Binge Drinking on College Campuses: The Dangers Associated with Drinking to Excess
While college is considered the best 4 years of a young-adult's life, there are many risks involved. One of the biggest dangers college kids face is Binge Drinking. Read this guide to learn of the dangers associated with partying to excess.
How much is too much to drink?This is a question that plagues society, the news, and college campuses across the country. There is no one-size-fits-all definition of *too much* alcohol for any particular individual. There are clear cut costs to exceeding that amount though, for each group of 18-24-year-old college students, approximately 1825 will die from accidental alcohol-related deaths, 696,000 will be assaulted by another student that has been drinking, and 97,000 will experience alcohol related sexual assault or date rape. With so many repercussions from over-consumption of alcohol, it*s important to answer that question, rationalize how much is too much.
The U.S. Department of Health and Human Services has stated that moderate drinking is limited to 1 drink for women and 2 drinks for men per day. That only begs the question, what is too much? Is a third drink for a man, or a second for a woman dangerous behavior? Many different groups have weighed in on problematic-binge drinking. The Substance Abuse and Mental Health Services Administration has said that 5 drinks for men and 4 for women * all in the same day * is binge drinking. The National Institute of Alcohol Abuse and Alcoholism defines binge drinking as drinking until blood alcohol levels are at .08%, coincidentally the legal limit for operating an automobile in all 50 states.
How must alcohol is too much is going to depend on each individualThe results of binge drinking are never positive though. Temporary effects can include: coordination problems, dehydration, nausea, memory loss, shakiness, and * often tragically * poor decision making. This impaired judgment can cause alcohol poisoning, or make it much easier for a person to be victimized by sexual assault or domestic violence. Short-term effects are only the tip of the iceberg for regular binge-drinkers, who often suffer from: brain damage, liver disease, stroke, heart problems, cancer, and infertility.
These effects disproportionally affect young people, the CDC estimates that over half of binge drinks are consumed by those over the age of 35, meaning that age group is binging the most. However, the most common age group is 18-35, which means that younger people are much more likely to binge. Most people who drink before the legal age, report binge drinking. The National Institute on Alcohol Abuse and Alcoholism has touched on how widespread binge drinking, is on college campuses:
Drinking at college has become a ritual that students often see as an integral part of their higher education experience. Many students come to college with established drinking habits, and the college environment can exacerbate the problem. According to a national survey, almost 60 percent of college students ages 18*22 drank alcohol in the past month, and almost 2 out of 3 of them engaged in binge drinking during that same timeframe.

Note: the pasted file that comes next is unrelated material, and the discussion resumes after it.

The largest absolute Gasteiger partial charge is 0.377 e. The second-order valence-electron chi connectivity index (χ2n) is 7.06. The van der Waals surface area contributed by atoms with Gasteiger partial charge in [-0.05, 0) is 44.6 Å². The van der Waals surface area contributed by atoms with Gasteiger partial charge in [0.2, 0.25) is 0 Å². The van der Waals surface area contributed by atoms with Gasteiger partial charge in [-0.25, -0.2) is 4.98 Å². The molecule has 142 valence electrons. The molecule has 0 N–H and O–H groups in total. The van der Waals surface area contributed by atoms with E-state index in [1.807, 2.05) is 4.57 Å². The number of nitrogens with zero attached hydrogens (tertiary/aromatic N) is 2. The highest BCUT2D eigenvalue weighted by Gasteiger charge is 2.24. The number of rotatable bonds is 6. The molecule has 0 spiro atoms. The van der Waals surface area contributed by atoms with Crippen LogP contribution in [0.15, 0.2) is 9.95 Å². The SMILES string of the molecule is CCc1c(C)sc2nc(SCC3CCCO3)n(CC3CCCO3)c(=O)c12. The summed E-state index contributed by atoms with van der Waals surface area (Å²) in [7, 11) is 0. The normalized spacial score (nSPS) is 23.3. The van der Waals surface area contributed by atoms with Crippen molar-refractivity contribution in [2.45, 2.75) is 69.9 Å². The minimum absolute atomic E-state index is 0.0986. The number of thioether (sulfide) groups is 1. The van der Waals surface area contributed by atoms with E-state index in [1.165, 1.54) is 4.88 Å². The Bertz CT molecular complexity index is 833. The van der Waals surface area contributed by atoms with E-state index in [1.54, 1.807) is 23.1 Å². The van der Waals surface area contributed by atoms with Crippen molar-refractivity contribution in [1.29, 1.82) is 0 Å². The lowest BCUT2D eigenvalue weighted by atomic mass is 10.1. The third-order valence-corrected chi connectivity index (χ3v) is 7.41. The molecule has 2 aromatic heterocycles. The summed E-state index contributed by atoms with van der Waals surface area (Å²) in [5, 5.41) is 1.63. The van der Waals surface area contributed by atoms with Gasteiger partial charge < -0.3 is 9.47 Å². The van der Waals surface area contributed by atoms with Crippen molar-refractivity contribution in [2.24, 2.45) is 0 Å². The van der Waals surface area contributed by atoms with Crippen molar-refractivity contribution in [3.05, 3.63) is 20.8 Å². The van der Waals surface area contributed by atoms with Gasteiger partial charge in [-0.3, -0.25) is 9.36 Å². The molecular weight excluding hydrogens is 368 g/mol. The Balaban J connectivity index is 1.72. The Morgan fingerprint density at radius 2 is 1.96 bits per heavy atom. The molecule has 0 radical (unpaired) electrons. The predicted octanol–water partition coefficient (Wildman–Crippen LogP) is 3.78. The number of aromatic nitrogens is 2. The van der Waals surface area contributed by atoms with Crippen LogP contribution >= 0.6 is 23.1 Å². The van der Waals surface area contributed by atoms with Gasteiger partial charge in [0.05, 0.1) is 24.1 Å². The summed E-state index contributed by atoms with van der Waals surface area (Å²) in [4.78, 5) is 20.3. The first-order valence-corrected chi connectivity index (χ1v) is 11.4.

What is Binge Drinking?About 25% of college students see academic repercussions from drinking. Those who binge drink are 6 times more likely to perform poorly from drinking when compared to moderate drinkers, and 5 times more likely to miss a class due to drinking.
While binge drinking and its costs may begin at college, the ramifications do not end there. Excessive drinking costs taxpayers almost 250 billion dollars a year, or over $2 per drink. These costs come from *workplace productivity, health care expenditures, criminal justice costs, and other expenses.* Of these 250 billion dollars, binge drinking was responsible for 77% or almost $200 billion. Something needs to be done, and while communities and governments can step up to help, the ultimate responsibility falls on everyone. According to the CDC, anyone who wants to help can:
Choose not to drink too much yourself and help others not do it.
If you choose to drink alcohol, follow the U.S. Dietary Guidelines on moderate alcohol consumption (no more than one drink per day for women and no more than 2 drinks per day for men).
Support effective community strategies to prevent excessive alcohol use, such as those recommended by the Community Preventive Services Task Force.
Not serve or provide alcohol to those who should not be drinking, including children or teens and those who have already drank too much.
Talk with your health care provider about your drinking behavior and request counseling if you drink too much.
Our attorneys are experienced in Florida when it comes to DUI Arrests or other alcohol-related crimes, and can answer questions on how best to approach these issues. If you have any issues and you*re arrested or cited by law enforcement then you need an attorney who will work hard to defend your rights in order to have the best possible outcome. Call our office any time at 850/681-7777 to set a free consultation.